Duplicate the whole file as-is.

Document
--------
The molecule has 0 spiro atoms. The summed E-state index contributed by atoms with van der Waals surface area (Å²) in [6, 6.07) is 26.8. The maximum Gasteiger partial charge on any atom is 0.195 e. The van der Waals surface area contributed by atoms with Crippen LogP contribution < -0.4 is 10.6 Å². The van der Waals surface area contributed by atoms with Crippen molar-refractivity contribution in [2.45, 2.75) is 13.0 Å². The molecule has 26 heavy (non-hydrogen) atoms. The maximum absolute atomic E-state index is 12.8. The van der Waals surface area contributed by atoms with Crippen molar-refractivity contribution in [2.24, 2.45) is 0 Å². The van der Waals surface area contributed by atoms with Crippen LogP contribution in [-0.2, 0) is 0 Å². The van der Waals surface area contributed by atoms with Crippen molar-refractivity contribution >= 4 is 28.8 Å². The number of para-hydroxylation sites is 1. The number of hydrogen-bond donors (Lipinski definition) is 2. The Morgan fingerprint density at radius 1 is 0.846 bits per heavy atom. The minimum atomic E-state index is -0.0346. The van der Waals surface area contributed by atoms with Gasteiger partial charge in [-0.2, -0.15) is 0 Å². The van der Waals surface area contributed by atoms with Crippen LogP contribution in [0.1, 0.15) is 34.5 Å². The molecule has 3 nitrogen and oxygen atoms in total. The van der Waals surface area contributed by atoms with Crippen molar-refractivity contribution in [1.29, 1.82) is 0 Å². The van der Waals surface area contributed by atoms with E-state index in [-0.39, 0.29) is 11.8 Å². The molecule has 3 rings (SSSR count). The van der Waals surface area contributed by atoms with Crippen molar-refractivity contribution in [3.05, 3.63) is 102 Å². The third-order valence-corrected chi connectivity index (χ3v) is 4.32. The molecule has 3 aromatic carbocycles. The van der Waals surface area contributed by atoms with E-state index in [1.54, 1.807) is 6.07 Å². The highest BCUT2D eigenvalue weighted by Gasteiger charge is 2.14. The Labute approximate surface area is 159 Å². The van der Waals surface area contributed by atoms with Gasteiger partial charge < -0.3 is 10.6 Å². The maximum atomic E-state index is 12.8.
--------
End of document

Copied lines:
The molecule has 0 spiro atoms. The summed E-state index contributed by atoms with van der Waals surface area (Å²) in [6, 6.07) is 26.8. The maximum Gasteiger partial charge on any atom is 0.195 e. The van der Waals surface area contributed by atoms with Crippen LogP contribution < -0.4 is 10.6 Å². The van der Waals surface area contributed by atoms with Crippen molar-refractivity contribution in [2.45, 2.75) is 13.0 Å². The molecule has 26 heavy (non-hydrogen) atoms. The maximum absolute atomic E-state index is 12.8. The van der Waals surface area contributed by atoms with Crippen molar-refractivity contribution in [2.24, 2.45) is 0 Å². The van der Waals surface area contributed by atoms with Crippen LogP contribution in [-0.2, 0) is 0 Å². The van der Waals surface area contributed by atoms with Crippen molar-refractivity contribution >= 4 is 28.8 Å². The number of para-hydroxylation sites is 1. The number of hydrogen-bond donors (Lipinski definition) is 2. The Morgan fingerprint density at radius 1 is 0.846 bits per heavy atom. The minimum atomic E-state index is -0.0346. The van der Waals surface area contributed by atoms with Gasteiger partial charge in [-0.2, -0.15) is 0 Å². The van der Waals surface area contributed by atoms with Crippen LogP contribution in [0.1, 0.15) is 34.5 Å². The molecule has 3 nitrogen and oxygen atoms in total. The van der Waals surface area contributed by atoms with Crippen molar-refractivity contribution in [1.29, 1.82) is 0 Å². The van der Waals surface area contributed by atoms with E-state index in [-0.39, 0.29) is 11.8 Å². The molecule has 3 rings (SSSR count). The van der Waals surface area contributed by atoms with Crippen molar-refractivity contribution in [3.05, 3.63) is 102 Å². The third-order valence-corrected chi connectivity index (χ3v) is 4.32. The molecule has 3 aromatic carbocycles. The van der Waals surface area contributed by atoms with E-state index in [1.54, 1.807) is 6.07 Å². The highest BCUT2D eigenvalue weighted by Gasteiger charge is 2.14. The Labute approximate surface area is 159 Å². The van der Waals surface area contributed by atoms with Gasteiger partial charge < -0.3 is 10.6 Å². The maximum atomic E-state index is 12.8.